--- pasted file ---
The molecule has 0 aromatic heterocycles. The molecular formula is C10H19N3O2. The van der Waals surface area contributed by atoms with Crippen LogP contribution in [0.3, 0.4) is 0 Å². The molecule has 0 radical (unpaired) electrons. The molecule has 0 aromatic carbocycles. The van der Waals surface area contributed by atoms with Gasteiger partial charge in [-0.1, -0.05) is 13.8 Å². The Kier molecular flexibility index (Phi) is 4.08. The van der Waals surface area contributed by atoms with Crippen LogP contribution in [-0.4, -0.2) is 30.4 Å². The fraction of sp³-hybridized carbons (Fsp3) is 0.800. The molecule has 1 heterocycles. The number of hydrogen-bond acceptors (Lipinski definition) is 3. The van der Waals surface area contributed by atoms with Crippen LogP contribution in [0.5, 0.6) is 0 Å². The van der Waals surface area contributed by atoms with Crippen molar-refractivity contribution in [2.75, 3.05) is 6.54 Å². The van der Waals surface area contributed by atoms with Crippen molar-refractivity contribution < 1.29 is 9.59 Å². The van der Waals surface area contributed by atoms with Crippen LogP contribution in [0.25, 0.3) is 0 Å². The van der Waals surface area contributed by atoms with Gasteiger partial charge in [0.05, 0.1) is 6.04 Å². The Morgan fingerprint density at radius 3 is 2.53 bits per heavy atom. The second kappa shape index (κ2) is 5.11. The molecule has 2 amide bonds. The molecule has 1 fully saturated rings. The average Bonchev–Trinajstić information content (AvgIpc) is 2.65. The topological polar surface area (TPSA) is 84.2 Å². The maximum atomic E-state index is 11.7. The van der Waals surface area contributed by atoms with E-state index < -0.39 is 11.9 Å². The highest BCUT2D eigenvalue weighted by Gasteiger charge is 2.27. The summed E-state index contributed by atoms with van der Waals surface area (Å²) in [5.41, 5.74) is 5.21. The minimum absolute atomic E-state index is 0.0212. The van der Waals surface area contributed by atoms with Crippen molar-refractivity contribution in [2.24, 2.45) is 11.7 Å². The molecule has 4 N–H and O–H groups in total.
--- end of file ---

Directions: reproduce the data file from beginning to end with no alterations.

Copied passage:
The molecule has 0 aromatic heterocycles. The molecular formula is C10H19N3O2. The van der Waals surface area contributed by atoms with Crippen LogP contribution in [0.3, 0.4) is 0 Å². The molecule has 0 radical (unpaired) electrons. The molecule has 0 aromatic carbocycles. The van der Waals surface area contributed by atoms with Gasteiger partial charge in [-0.1, -0.05) is 13.8 Å². The Kier molecular flexibility index (Phi) is 4.08. The van der Waals surface area contributed by atoms with Crippen LogP contribution in [-0.4, -0.2) is 30.4 Å². The fraction of sp³-hybridized carbons (Fsp3) is 0.800. The molecule has 1 heterocycles. The number of hydrogen-bond acceptors (Lipinski definition) is 3. The van der Waals surface area contributed by atoms with Crippen LogP contribution in [0.5, 0.6) is 0 Å². The van der Waals surface area contributed by atoms with Crippen molar-refractivity contribution in [2.75, 3.05) is 6.54 Å². The van der Waals surface area contributed by atoms with Crippen molar-refractivity contribution < 1.29 is 9.59 Å². The van der Waals surface area contributed by atoms with Crippen LogP contribution in [0.25, 0.3) is 0 Å². The van der Waals surface area contributed by atoms with Gasteiger partial charge in [0.05, 0.1) is 6.04 Å². The Morgan fingerprint density at radius 3 is 2.53 bits per heavy atom. The second kappa shape index (κ2) is 5.11. The molecule has 2 amide bonds. The molecule has 1 fully saturated rings. The average Bonchev–Trinajstić information content (AvgIpc) is 2.65. The topological polar surface area (TPSA) is 84.2 Å². The maximum atomic E-state index is 11.7. The van der Waals surface area contributed by atoms with E-state index < -0.39 is 11.9 Å². The highest BCUT2D eigenvalue weighted by Gasteiger charge is 2.27. The summed E-state index contributed by atoms with van der Waals surface area (Å²) in [5.41, 5.74) is 5.21. The minimum absolute atomic E-state index is 0.0212. The van der Waals surface area contributed by atoms with Crippen molar-refractivity contribution in [2.24, 2.45) is 11.7 Å². The molecule has 4 N–H and O–H groups in total.